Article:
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Figure 6 - Partial Display of Breast Neoplasms in MeSH Terms Index

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See References Do Not Display in PubMed's MeSH Index
If you click on Advanced Search and then select MeSH Terms in the Search Field, List Terms in the Mode box, type in breast cancer, and click on Search (Figure 7), you will not see the phrase breast cancer because it is a See Reference to a MeSH term and See References do not display in the PubMed MeSH Terms index.

Figure 7 - Searching MeSH Terms and List Terms for a See Reference to a MeSH Term

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Figure 8 - MeSH Terms Index does not Display Breast Cancer

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PubMed in Brief
  • The All Fields index does not include MeSH entry terms and the MeSH terms are NOT exploded; every MeSH term listed includes all postings (main point of article or not, attached subheading or not).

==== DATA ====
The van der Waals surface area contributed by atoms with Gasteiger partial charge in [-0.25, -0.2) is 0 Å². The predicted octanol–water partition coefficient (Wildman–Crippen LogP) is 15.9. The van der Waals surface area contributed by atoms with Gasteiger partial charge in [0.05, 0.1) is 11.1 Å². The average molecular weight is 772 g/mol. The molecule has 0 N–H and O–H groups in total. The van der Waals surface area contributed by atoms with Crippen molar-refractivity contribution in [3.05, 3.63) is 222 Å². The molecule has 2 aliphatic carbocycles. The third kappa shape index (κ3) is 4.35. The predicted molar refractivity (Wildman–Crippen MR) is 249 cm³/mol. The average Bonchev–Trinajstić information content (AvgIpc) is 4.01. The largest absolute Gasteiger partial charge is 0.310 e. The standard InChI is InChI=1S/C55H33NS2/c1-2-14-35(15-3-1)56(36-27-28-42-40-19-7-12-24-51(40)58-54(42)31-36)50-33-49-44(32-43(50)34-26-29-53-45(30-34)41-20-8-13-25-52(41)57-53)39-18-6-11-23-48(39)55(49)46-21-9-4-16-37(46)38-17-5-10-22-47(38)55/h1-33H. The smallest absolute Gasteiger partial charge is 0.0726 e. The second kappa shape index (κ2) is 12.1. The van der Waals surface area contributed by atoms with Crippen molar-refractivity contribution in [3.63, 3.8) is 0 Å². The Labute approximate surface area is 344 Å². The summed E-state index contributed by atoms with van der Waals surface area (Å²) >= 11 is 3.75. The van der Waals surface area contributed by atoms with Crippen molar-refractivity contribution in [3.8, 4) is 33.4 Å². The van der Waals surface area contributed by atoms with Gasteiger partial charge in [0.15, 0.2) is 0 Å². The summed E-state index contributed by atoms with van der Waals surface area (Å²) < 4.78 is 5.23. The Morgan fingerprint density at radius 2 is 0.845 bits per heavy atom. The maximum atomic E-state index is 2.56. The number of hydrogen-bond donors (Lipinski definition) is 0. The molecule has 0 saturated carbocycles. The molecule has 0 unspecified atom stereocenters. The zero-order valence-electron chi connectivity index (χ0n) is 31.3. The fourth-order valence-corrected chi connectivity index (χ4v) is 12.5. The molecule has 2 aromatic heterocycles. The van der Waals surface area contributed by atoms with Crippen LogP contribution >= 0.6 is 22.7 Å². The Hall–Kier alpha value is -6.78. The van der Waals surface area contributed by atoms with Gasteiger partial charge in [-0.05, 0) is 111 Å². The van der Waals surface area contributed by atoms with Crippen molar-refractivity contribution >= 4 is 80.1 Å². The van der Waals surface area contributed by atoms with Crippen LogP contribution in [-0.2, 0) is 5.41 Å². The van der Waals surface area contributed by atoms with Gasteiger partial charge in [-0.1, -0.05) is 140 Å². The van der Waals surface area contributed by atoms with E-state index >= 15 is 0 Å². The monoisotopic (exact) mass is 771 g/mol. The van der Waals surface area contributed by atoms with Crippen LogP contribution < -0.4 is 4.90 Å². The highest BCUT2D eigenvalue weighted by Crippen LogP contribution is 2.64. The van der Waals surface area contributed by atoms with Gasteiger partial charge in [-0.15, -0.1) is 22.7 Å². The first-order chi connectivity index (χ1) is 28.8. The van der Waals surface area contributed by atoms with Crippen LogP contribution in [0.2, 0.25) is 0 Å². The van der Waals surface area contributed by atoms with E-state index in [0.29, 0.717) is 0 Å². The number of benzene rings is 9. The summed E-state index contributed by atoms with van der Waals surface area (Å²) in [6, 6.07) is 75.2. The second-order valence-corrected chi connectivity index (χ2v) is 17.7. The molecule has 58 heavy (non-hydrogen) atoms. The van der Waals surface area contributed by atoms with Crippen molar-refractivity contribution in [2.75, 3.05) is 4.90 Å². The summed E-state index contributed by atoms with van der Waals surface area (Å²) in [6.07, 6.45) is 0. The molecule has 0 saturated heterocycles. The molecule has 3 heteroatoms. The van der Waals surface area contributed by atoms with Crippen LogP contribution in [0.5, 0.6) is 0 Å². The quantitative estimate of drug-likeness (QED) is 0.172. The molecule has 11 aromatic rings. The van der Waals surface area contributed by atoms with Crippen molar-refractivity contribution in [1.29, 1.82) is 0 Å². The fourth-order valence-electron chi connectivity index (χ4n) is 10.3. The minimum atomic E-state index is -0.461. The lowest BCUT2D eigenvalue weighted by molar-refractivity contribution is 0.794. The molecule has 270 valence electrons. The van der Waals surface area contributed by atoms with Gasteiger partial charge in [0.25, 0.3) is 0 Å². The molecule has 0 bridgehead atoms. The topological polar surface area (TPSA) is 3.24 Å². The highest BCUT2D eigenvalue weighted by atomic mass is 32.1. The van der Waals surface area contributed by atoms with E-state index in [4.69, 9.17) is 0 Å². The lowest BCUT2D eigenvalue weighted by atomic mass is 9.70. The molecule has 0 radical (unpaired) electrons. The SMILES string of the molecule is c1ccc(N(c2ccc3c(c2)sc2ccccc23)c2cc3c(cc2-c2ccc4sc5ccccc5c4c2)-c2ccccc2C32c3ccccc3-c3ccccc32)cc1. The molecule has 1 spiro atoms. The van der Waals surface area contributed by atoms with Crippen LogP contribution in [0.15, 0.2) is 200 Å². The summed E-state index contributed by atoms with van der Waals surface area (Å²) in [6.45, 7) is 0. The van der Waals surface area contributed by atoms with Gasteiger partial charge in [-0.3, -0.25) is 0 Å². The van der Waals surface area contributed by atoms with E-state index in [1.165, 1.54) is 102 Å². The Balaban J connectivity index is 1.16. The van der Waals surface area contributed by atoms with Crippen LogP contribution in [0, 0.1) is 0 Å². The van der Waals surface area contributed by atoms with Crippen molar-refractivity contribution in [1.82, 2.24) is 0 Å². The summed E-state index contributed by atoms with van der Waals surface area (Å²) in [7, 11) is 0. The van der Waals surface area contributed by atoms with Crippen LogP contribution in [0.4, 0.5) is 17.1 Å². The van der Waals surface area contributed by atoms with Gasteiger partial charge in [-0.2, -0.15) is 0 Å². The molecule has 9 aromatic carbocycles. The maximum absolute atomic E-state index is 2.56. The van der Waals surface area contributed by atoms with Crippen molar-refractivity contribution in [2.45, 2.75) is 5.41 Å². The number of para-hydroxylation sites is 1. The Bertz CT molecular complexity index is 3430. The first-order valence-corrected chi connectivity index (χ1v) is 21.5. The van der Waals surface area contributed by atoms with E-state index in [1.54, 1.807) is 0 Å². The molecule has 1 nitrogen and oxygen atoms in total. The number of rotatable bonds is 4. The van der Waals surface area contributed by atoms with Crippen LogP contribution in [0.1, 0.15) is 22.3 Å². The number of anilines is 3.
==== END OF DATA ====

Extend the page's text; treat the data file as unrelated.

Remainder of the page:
• The MeSH Terms index does not include MeSH entry terms, but the MeSH terms ARE exploded; every MeSH term listed includes all postings (main point of article or not, attached subheading or not).
  • MeSH Entry terms work through one of several Translation Tables that PubMed invokes for all unqualified (and also MH qualified) search terms.
  • Truncation of unqualified terms bypasses all Translation Tables and directly looks in the All Fields index for a match; therefore, truncation "turns off" automatic MeSH mapping and explosions.